But now, I want to go ahead and read Radical by David Platt, which I was hesitant to read right before we left on our 30th anniversary tropical vacation. (our first ever)
I think he is talking about forgetting all about the American Dream and hotly pursuing Christ. Actually, I did suspect that maybe the Lord was calling me to missions in the Bahamas for a little bit. I even inquired into it a bit and was told that I would be wonderfully embraced by pastors down there if I should come to teach and preach. Anyway, the Lord did not lead further. shucks.
I am glad to be back to the church family that God has called me to. We had a good worship gathering yesterday with a great message on missions from one of our interning missionary families, the Phleegers.
Had a good time in counseling with one of our church families in the afternoon where God is evidently working. and then visited our dear sister, Nancy Ponder in the hospital. She is in much pain and is asking for the Lord to take her on home. To hear her moan in pain and then smile as she praised the Lord and prayed together and she would say Amen and then begin moaning again. It is these times where I feel led to pray that the Lord would give grace and usher the saint into His presence as quickly as possible. I pray that for Nancy.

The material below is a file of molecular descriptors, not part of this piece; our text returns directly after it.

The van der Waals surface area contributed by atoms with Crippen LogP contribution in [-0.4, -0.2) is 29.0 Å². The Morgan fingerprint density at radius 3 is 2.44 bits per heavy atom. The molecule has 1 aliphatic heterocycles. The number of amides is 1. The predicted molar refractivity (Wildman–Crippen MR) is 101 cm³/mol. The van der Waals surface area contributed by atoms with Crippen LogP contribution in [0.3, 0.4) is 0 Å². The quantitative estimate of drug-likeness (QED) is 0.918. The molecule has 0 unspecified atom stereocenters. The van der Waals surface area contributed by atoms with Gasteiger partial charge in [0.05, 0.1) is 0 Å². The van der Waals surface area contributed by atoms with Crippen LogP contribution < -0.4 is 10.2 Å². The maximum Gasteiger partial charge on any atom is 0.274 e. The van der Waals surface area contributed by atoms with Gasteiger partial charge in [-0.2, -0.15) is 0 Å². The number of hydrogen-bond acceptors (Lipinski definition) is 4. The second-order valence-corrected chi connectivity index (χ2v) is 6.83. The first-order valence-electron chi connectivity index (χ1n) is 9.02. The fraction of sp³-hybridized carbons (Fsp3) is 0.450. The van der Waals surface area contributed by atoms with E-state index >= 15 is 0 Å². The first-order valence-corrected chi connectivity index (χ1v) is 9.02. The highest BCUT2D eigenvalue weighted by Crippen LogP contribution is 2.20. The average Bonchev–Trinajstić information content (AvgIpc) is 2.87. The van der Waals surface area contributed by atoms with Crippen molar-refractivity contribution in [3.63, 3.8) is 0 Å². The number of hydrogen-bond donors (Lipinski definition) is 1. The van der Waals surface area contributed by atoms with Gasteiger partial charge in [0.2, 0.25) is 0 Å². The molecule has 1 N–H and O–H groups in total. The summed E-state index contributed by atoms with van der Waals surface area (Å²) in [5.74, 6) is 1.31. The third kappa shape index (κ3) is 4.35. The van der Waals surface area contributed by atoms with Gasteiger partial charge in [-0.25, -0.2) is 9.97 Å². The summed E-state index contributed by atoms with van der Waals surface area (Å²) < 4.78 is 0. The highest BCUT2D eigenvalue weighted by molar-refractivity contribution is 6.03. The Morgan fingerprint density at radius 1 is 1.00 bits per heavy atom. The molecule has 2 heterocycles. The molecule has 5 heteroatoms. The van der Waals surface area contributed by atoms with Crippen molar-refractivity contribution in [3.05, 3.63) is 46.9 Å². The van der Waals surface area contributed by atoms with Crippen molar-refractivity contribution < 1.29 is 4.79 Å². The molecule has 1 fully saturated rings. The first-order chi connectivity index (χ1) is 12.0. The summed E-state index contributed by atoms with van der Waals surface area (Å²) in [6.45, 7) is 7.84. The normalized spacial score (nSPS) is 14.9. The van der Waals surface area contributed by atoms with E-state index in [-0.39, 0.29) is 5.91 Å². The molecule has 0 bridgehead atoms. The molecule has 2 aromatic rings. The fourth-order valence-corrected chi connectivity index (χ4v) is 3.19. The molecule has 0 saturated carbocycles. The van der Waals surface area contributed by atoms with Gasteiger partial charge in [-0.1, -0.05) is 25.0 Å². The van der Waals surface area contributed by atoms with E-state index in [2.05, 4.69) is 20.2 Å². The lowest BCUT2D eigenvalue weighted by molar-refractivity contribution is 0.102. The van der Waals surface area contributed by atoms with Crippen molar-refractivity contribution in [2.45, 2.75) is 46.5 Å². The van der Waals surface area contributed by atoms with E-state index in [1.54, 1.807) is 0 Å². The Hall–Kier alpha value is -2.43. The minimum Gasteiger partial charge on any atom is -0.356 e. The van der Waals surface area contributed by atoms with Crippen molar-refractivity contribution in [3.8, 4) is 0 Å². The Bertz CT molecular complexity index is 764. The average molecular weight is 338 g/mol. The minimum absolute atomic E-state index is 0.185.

So, we are back. I not sure we really went with the exception that I feel rejuvenated and we have pictures.
So, most of my time there, Faith will attest, I read. and I read. I couldn't get enough of the Word. There are seldom times like that when I can just drink in the Word for hours. But why not? It seems to me that if a Pastors job it primarily the ministry of the Word and prayer, how could he not spend hours each day reading the Word. Well of course, hours of praying is what it seems like the ministry demands. You can do so much more through praying than anything else. Well, with my business, the demands of being a faithful husband, father and grandfather, I am going to set my heart on a continued drinking in of the Word and long hours of prayer. That is what I long for until I reach my home in heaven. Some things will be left undone. And that is OK. If I can' t daily drink in the Word and spend quality time with my Father in communion, then I might as well resign from being a Pastor. And I am being realistic.